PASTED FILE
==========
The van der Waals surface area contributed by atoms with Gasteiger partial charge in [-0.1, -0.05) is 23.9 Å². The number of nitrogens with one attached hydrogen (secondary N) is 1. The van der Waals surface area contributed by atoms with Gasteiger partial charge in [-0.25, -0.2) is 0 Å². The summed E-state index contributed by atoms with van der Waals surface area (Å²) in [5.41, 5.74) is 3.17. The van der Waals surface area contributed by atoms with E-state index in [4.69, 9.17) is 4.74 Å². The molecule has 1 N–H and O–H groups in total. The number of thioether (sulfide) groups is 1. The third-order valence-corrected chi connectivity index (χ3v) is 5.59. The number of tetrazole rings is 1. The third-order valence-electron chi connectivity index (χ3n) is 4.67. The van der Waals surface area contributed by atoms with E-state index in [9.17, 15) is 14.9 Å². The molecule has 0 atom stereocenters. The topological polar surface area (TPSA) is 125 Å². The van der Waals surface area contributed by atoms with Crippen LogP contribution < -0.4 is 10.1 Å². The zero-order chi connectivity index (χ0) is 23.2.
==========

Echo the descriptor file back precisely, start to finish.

The van der Waals surface area contributed by atoms with Gasteiger partial charge in [-0.1, -0.05) is 23.9 Å². The number of nitrogens with one attached hydrogen (secondary N) is 1. The van der Waals surface area contributed by atoms with Gasteiger partial charge in [-0.25, -0.2) is 0 Å². The summed E-state index contributed by atoms with van der Waals surface area (Å²) in [5.41, 5.74) is 3.17. The van der Waals surface area contributed by atoms with E-state index in [4.69, 9.17) is 4.74 Å². The molecule has 1 N–H and O–H groups in total. The number of thioether (sulfide) groups is 1. The third-order valence-corrected chi connectivity index (χ3v) is 5.59. The number of tetrazole rings is 1. The third-order valence-electron chi connectivity index (χ3n) is 4.67. The van der Waals surface area contributed by atoms with E-state index in [9.17, 15) is 14.9 Å². The molecule has 0 atom stereocenters. The topological polar surface area (TPSA) is 125 Å². The van der Waals surface area contributed by atoms with Crippen LogP contribution < -0.4 is 10.1 Å². The zero-order chi connectivity index (χ0) is 23.2.